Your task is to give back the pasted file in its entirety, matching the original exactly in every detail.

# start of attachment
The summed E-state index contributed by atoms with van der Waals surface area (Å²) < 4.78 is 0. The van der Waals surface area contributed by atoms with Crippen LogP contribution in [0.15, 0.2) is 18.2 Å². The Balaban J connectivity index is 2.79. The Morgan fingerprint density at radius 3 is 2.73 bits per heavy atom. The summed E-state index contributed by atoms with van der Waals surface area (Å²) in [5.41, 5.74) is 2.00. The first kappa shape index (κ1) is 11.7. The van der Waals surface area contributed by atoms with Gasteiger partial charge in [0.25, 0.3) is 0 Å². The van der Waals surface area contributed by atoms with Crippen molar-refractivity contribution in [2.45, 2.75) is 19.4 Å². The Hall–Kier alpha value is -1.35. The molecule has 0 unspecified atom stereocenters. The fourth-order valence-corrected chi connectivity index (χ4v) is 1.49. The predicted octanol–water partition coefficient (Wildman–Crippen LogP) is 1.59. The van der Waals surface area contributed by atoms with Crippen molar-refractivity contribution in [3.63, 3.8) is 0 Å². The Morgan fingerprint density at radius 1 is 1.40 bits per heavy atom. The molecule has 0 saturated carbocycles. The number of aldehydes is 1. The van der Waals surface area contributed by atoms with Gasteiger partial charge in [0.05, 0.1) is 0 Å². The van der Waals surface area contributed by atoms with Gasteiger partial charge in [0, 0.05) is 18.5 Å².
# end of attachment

The summed E-state index contributed by atoms with van der Waals surface area (Å²) < 4.78 is 0. The van der Waals surface area contributed by atoms with Crippen LogP contribution in [0.15, 0.2) is 18.2 Å². The Balaban J connectivity index is 2.79. The Morgan fingerprint density at radius 3 is 2.73 bits per heavy atom. The summed E-state index contributed by atoms with van der Waals surface area (Å²) in [5.41, 5.74) is 2.00. The first kappa shape index (κ1) is 11.7. The van der Waals surface area contributed by atoms with Gasteiger partial charge in [0.25, 0.3) is 0 Å². The van der Waals surface area contributed by atoms with Crippen molar-refractivity contribution in [2.45, 2.75) is 19.4 Å². The Hall–Kier alpha value is -1.35. The molecule has 0 unspecified atom stereocenters. The fourth-order valence-corrected chi connectivity index (χ4v) is 1.49. The predicted octanol–water partition coefficient (Wildman–Crippen LogP) is 1.59. The van der Waals surface area contributed by atoms with Crippen molar-refractivity contribution in [3.63, 3.8) is 0 Å². The Morgan fingerprint density at radius 1 is 1.40 bits per heavy atom. The molecule has 0 saturated carbocycles. The number of aldehydes is 1. The van der Waals surface area contributed by atoms with Gasteiger partial charge in [0.05, 0.1) is 0 Å². The van der Waals surface area contributed by atoms with Gasteiger partial charge in [0, 0.05) is 18.5 Å².